A few years back, there were headline news stories of people “flipping” their second homes to avoid paying tax on the sale.
This switch in use allowed owners of second homes to take advantage of the rules for Capital Gains Tax. In a similar manner, owners of holiday homes can avoid paying rates altogether by arranging the use of the second home to take advantage of rates relief through eligibility for Small Business Rates Relief.
However, last year, the government announced there was to be a consultation on the use of holiday lets. It is looking to tighten up the system to prevent owners of holiday cottages and second homes from exploiting this relief system.
The aim is to ensure that holiday home businesses can demonstrate their eligibility for business rates, and the relief that can come with it; while also making sure second home owners are contributing to the local economy through paying council tax.
But is this the whole story?
The Flipside to Business Rates
There is a flipside to this issue, which is whether genuine holiday home owners are taking full advantage of what business rates can offer them?
For some, owning a holiday cottage does not feel that much like managing a business. This approach can means they end up paying council tax, if they have not looked carefully enough at their business and its eligibility for business rates.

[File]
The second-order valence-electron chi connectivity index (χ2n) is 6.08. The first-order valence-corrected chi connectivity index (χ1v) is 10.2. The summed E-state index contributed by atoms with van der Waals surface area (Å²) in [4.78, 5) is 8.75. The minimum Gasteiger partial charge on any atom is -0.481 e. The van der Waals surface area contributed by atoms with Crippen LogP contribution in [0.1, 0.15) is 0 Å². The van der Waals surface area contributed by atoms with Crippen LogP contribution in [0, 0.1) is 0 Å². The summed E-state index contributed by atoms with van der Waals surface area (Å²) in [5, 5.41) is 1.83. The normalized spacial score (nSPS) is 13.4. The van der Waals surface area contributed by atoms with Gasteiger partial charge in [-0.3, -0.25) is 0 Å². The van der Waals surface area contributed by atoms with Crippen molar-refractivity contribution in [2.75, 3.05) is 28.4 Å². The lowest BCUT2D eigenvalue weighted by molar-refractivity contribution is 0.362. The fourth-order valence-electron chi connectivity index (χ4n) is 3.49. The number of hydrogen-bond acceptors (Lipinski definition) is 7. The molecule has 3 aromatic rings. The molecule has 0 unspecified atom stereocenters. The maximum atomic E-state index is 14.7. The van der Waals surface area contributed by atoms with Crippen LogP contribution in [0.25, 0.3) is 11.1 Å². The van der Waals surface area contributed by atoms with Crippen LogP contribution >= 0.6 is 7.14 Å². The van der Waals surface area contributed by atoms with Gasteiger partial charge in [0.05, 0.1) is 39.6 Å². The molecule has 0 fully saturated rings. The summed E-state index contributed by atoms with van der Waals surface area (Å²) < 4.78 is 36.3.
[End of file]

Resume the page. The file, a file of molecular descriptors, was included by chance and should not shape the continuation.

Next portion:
It is a question, then of perspective. Yes, those owners of second homes who are effectively playing the system should come under closer scrutiny; but there are people who need to do the opposite, and run their genuine holiday home businesses more carefully, examining and exploring all their rating options.
Also, in many instances, owners might be entitled to significant council tax rebates, potentially in excess of £10,000.
Business Rates and Holiday Homes
There are advantages in ensuring a holiday home or cottage comes under business rates, and these start with its rateable value.
If the property is valued under £12,000 it is eligible for Small Business Rates Relief of 100%, providing it meets certain criteria.
Business rateable values are centred on rents. They are based on how much a tenant would pay a landlord. For a commercial property, for example, the tenant might be the company occupying a certain number of offices in a block.
In the case of a hotel, its rateable value takes into account the value of the rent paid to the landlord AND the profit accrued from running the business.
However, with almost all holiday home lets, in fact there is no third party paying a rent to the owner, which means they could be over-valued for rating purposes.
This makes the rateable values of holiday homes, upon which business rates are based, worth challenging. In many cases they should be reduced.
In other words, for holiday home owners, running them as a proper business, taking the business rates route should be a win-win: they may be eligible for 100% rates relief; but they might be able to get their rateable value reduced anyway for technical reasons.
For more information, please contact our team.